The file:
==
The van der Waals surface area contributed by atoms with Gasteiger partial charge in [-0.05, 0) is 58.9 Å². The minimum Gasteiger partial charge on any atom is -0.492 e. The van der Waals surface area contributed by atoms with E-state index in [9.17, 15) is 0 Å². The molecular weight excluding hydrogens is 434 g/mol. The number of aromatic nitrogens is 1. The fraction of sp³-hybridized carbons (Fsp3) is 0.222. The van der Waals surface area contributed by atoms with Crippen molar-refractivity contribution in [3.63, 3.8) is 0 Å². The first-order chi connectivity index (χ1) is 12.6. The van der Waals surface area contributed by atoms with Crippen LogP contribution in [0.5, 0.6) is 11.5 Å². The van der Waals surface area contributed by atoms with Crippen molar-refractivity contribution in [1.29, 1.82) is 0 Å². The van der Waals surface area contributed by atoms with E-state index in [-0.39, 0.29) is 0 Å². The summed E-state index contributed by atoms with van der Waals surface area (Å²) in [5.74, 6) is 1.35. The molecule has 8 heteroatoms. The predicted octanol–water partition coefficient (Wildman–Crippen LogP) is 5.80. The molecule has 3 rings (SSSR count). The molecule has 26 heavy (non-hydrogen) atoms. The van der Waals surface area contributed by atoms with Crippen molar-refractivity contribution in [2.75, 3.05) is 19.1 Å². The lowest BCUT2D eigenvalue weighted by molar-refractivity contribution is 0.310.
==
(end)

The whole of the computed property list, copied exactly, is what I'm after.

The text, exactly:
The van der Waals surface area contributed by atoms with Gasteiger partial charge in [-0.05, 0) is 58.9 Å². The minimum Gasteiger partial charge on any atom is -0.492 e. The van der Waals surface area contributed by atoms with E-state index in [9.17, 15) is 0 Å². The molecular weight excluding hydrogens is 434 g/mol. The number of aromatic nitrogens is 1. The fraction of sp³-hybridized carbons (Fsp3) is 0.222. The van der Waals surface area contributed by atoms with Crippen molar-refractivity contribution in [3.63, 3.8) is 0 Å². The first-order chi connectivity index (χ1) is 12.6. The van der Waals surface area contributed by atoms with Crippen LogP contribution in [0.5, 0.6) is 11.5 Å². The van der Waals surface area contributed by atoms with Crippen molar-refractivity contribution in [1.29, 1.82) is 0 Å². The van der Waals surface area contributed by atoms with E-state index in [-0.39, 0.29) is 0 Å². The summed E-state index contributed by atoms with van der Waals surface area (Å²) in [5.74, 6) is 1.35. The molecule has 8 heteroatoms. The predicted octanol–water partition coefficient (Wildman–Crippen LogP) is 5.80. The molecule has 3 rings (SSSR count). The molecule has 26 heavy (non-hydrogen) atoms. The van der Waals surface area contributed by atoms with Crippen molar-refractivity contribution in [2.75, 3.05) is 19.1 Å². The lowest BCUT2D eigenvalue weighted by molar-refractivity contribution is 0.310.